Policy Society: Is Technocracy The Solution Or The Problem?

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The Asia & Pacific Policy Society notes that there is a strong temptation in policy circles to rely on Technocracy and that it is here to stay. The author asks, “Can we nameplate every new innovation as ‘smart’ while expecting it to redeem outdated policy thinking?” ⁃ TN Editor

The occasion of Policy Forum’s fifth anniversary is an opportunity to reflect on policy-making over the last five years and to indulge in a discussion about current and imminent policy crises – about which there is still much to consider.

How states govern is changing. Early in the post-war period, state-driven interventionist policy laid the foundation for decades of economic growth and structural transformation, particularly in the miracle moment of the post-war west and the more recent rise of Asia.

Within that model, the direct involvement of government in funding research and development proved to be a crucial catalyst for innovation, from America’s tech sector – through military spending – to South Korea’s chaebol.

In both cases, a targeted version of state-driven shock therapy jump-started innovation, with private investment and entrepreneurship chasing the consequent market opportunities. This set into motion a development process that could largely sustain itself in the long run without as much direct intervention.

Common in the modern era are more indirect policy tools for fostering innovation. These include education and training, market-making and platform hosting – civic tech is one example – and participatory policy-making that brings together insights from multiple sectors.

At the precipice of the new millennium’s third decade, it is fitting to consider whether public policy models can keep pace with what appears to be an unfettered transformation in industry, particularly innovation-intensive sectors like technology, sustainability, and biomedical sciences.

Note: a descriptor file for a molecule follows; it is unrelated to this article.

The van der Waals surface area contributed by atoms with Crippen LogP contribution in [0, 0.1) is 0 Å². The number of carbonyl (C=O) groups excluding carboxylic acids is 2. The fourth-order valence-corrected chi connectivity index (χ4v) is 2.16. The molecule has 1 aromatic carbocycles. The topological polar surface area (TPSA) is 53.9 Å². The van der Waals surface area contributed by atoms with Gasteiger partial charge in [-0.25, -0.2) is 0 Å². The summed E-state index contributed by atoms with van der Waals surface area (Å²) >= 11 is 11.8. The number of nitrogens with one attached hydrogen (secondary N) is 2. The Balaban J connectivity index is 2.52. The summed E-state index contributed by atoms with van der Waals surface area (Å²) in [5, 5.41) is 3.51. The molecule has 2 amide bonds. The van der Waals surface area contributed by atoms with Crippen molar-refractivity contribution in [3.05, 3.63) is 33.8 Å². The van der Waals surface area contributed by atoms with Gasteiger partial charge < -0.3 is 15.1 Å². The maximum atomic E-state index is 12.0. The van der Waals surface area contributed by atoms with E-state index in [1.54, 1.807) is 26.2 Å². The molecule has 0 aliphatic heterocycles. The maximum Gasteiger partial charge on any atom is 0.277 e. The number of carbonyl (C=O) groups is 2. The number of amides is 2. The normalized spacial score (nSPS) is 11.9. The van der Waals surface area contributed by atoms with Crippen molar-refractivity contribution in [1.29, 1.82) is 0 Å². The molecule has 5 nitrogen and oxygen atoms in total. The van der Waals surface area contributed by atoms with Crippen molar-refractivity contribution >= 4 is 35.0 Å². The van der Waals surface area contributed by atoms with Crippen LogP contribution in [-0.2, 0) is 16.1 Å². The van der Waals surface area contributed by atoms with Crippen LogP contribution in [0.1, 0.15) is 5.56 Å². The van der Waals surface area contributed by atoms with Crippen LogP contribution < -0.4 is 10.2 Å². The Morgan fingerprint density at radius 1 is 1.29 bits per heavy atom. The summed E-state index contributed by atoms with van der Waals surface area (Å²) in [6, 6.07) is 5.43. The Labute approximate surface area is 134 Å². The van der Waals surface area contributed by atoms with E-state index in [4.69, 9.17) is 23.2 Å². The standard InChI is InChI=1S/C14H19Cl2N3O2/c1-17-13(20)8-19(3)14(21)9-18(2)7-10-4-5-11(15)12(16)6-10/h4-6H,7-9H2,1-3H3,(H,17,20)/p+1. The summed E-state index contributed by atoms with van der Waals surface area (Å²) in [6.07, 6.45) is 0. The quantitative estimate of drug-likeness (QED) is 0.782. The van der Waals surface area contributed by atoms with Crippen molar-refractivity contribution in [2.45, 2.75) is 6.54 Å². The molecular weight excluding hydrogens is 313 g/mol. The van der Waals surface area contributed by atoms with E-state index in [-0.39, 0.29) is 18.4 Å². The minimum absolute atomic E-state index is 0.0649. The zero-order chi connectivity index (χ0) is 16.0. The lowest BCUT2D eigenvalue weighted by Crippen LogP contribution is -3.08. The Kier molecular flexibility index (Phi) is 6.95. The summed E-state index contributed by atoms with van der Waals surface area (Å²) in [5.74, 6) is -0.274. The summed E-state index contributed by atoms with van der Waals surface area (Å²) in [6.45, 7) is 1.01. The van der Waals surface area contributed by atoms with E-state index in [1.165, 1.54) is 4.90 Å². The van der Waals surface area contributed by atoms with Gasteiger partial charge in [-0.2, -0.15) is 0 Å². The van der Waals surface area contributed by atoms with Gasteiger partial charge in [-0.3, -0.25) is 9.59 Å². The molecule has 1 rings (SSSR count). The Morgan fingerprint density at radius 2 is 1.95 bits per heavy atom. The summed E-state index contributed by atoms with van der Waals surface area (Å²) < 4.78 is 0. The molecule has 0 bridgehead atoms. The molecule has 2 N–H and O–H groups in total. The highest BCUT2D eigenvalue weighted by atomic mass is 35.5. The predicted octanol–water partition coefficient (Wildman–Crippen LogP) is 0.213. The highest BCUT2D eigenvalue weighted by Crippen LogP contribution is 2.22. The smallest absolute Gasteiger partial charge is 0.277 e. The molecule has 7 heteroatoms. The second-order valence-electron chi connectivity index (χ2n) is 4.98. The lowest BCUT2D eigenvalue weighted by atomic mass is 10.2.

When considering this question, the pendulum effect – the idea that movement in one political or policy direction will eventually ‘swing back’ in a dichotomous system – is a well-worn but relevant analogy.

The post-war era saw the creation of government programs and multilateral institutions to facilitate development. However, decades of such efforts eventually elicited howls of protest from market fundamentalists and small-government scolds.

By the 1980s, governments had internalised these criticisms and the pendulum swung away from state interventionism. As privatisation and public sector derivatives of neoliberalism emerged, institutions as the ‘rules of the game’ became an essential tool of governance. They provided guardrails where the state withdrew and steered the private sector to operate within certain bounds of political acceptability.

By the late 1990s and early 2000s, the pendulum seemed due for a swing back, but instead, it settled in the centre, with hybrid models like public-private partnerships and collaborative governance dominating the policy-making landscape.

Can we apply these old models to the new mandates of governance? There is rarely a revolutionary idea regarding economic governance models anymore – the boundaries are etched on one side by central planning and the other by laissez-faire capitalism, with nearly every point on the pendulum having been tried somewhere.

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